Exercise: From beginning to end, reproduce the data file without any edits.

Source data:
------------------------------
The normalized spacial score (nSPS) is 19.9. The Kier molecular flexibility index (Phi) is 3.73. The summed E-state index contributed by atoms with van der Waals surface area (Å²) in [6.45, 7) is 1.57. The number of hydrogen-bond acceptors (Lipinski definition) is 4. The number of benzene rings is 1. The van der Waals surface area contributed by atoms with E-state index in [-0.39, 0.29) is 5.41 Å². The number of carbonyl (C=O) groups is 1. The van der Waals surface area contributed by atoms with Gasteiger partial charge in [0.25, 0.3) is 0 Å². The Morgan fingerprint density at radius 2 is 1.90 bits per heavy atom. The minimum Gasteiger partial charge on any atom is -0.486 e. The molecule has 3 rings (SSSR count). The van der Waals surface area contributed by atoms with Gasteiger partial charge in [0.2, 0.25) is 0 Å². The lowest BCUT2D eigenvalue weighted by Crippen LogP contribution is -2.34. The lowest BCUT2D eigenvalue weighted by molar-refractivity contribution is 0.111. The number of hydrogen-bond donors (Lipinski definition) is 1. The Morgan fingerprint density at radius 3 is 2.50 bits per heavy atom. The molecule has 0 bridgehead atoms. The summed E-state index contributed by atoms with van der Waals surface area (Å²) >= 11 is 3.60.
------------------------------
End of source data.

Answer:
The normalized spacial score (nSPS) is 19.9. The Kier molecular flexibility index (Phi) is 3.73. The summed E-state index contributed by atoms with van der Waals surface area (Å²) in [6.45, 7) is 1.57. The number of hydrogen-bond acceptors (Lipinski definition) is 4. The number of benzene rings is 1. The van der Waals surface area contributed by atoms with E-state index in [-0.39, 0.29) is 5.41 Å². The number of carbonyl (C=O) groups is 1. The van der Waals surface area contributed by atoms with Gasteiger partial charge in [0.25, 0.3) is 0 Å². The Morgan fingerprint density at radius 2 is 1.90 bits per heavy atom. The minimum Gasteiger partial charge on any atom is -0.486 e. The molecule has 3 rings (SSSR count). The van der Waals surface area contributed by atoms with Gasteiger partial charge in [0.2, 0.25) is 0 Å². The lowest BCUT2D eigenvalue weighted by Crippen LogP contribution is -2.34. The lowest BCUT2D eigenvalue weighted by molar-refractivity contribution is 0.111. The number of hydrogen-bond donors (Lipinski definition) is 1. The Morgan fingerprint density at radius 3 is 2.50 bits per heavy atom. The molecule has 0 bridgehead atoms. The summed E-state index contributed by atoms with van der Waals surface area (Å²) >= 11 is 3.60.